Firearms Control

Posted on June 14th, 2011 in Parliamentary News

Keith Vaz (Leicester East) (Lab): Will the Minister give way?

Nick Herbert: Of course I give way to the Chairman of the Select Committee.

Keith Vaz: We published our report only 18 hours ago, so I do not expect the Minister to respond to each and every one of its 22 recommendations, but the fact that he has picked up those three points makes it clear that the Government understand the nature of the inquiry and the need for further consideration of the recommendations. Can he give me an idea-without necessarily specifying a month-of the approximate time within which the Government will respond to the report?

Nick Herbert: My hon. Friend the Under-Secretary tells me that he is going to say “two months” in his winding-up speech. I hope that the right hon. Gentleman considers that a suitable period within which to respond to such a sensitive issue.

The issue of the mental health of applicants for firearm and shotgun certificates has also been raised. As the Committee has noted, it has now been agreed between the British Medical Association and the Association of Chief Police Officers that the police will notify a GP of the grant and renewal of a firearm and/or shotgun certificate. The implementation of that arrangement is being sought within the next six months. In essence, the process will involve a system of notification by way of a standard letter, which means that GPs will be in a position to alert the police if they have any concerns. The police will then be able to request a medical report under the procedures mentioned at the start of the debate. I believe that that is a welcome move. There will be further discussions in due course about the possibility of placing a marker on computerised medical records to create a more enduring record of which patients own a firearm.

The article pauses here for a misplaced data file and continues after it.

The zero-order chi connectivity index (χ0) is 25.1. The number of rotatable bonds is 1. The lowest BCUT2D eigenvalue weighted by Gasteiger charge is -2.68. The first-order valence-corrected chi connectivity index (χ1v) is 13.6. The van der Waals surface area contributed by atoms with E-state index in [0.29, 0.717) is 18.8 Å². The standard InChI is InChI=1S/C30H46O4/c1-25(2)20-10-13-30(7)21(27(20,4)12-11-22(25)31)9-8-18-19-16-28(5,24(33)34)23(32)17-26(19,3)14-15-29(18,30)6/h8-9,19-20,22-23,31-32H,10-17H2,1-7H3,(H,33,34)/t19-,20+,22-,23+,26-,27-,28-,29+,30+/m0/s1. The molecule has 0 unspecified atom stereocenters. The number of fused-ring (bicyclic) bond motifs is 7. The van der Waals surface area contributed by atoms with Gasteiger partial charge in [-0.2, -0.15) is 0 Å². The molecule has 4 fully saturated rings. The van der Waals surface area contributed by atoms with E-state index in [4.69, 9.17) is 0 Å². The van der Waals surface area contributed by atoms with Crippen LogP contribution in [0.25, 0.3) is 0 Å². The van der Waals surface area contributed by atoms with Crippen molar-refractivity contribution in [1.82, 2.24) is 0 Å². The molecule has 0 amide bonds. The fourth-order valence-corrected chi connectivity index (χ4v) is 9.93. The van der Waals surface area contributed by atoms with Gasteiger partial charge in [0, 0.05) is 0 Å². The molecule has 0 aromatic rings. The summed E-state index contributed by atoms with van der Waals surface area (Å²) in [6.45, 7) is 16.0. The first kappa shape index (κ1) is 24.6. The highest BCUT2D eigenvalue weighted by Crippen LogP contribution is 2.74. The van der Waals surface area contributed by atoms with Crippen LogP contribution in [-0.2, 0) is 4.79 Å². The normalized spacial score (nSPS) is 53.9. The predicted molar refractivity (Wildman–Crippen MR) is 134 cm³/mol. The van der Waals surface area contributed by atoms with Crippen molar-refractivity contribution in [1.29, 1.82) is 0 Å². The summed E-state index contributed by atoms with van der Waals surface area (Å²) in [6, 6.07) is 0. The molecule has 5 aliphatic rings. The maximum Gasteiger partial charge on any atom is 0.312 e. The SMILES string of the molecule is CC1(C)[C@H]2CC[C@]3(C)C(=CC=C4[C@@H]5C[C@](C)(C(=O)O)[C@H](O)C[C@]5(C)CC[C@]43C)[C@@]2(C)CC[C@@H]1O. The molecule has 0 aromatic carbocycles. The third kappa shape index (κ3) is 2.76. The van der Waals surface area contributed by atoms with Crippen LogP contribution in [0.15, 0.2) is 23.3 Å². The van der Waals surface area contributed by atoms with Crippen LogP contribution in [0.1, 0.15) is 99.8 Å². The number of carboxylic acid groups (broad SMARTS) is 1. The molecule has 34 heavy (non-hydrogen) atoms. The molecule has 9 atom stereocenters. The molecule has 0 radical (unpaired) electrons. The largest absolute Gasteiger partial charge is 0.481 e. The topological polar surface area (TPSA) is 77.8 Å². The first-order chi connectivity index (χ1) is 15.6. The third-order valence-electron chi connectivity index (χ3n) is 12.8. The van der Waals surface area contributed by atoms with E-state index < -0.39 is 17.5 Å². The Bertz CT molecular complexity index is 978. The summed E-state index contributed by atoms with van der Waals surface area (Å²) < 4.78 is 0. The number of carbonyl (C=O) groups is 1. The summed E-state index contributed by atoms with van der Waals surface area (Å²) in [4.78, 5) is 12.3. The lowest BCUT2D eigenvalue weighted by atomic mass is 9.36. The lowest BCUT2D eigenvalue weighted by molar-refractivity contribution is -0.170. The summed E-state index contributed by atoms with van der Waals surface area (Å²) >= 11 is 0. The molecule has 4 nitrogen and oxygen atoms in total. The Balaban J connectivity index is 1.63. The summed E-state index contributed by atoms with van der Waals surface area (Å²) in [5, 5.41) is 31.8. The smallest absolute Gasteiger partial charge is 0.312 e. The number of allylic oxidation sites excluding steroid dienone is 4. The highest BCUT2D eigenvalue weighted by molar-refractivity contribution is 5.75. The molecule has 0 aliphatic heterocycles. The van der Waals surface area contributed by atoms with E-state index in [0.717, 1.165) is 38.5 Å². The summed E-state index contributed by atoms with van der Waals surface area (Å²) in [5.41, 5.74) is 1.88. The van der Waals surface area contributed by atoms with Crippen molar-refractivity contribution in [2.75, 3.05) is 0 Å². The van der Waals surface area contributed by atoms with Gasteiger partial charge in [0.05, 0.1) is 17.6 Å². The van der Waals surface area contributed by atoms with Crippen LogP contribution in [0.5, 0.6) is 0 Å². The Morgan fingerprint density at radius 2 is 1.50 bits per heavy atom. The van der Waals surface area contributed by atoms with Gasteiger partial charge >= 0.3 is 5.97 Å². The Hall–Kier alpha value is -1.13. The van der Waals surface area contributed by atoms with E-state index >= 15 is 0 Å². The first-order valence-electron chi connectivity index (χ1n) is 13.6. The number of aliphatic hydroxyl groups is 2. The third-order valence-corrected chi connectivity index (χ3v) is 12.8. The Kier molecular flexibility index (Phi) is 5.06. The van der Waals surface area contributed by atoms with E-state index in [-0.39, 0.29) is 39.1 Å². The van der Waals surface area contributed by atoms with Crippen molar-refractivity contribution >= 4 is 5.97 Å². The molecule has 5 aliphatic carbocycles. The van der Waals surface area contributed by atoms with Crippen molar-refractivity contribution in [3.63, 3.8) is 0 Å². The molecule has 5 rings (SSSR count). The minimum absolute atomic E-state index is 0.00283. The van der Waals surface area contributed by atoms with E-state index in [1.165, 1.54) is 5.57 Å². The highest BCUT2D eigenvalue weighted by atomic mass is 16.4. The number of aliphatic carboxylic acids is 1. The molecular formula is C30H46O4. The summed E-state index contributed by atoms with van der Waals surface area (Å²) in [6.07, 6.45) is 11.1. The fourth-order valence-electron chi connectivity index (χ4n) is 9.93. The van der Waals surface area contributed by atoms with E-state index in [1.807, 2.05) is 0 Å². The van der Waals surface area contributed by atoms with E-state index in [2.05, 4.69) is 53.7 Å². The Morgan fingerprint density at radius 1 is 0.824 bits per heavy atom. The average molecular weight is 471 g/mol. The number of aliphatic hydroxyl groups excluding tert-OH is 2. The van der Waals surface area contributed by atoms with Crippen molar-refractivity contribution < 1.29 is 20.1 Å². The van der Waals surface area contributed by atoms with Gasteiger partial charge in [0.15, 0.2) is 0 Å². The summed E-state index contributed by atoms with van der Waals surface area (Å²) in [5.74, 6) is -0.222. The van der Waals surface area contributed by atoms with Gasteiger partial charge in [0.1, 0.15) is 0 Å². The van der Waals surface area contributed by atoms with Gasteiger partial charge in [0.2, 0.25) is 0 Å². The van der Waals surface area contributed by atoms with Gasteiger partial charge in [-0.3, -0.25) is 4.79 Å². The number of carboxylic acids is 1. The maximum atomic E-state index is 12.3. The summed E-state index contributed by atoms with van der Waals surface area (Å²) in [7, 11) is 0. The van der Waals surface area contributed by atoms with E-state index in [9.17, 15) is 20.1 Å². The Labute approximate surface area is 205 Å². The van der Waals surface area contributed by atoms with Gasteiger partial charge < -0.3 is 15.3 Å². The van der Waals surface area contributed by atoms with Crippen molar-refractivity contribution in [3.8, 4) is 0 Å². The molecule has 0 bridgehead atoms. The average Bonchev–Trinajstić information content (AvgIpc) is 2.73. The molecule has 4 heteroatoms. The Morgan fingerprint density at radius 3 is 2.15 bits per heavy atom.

I believe that that development indicates that the authorities have been able to take sensible steps to improve the operation of firearms laws in the light of public concern. However, I agree with the Select Committee’s suggestion that requiring firearms applicants to undergo a compulsory medical check would be costly and would be regarded as disproportionate.

Overall, the Committee’s contribution to an ongoing subject of consideration is very useful, and we will consider it fully before deciding on our final course of action. As we consider our response, it will be important to provide an opportunity for wider engagement with the issues, and we will announce shortly how we will ensure that it is provided.


To read more from Keith in this debate please click here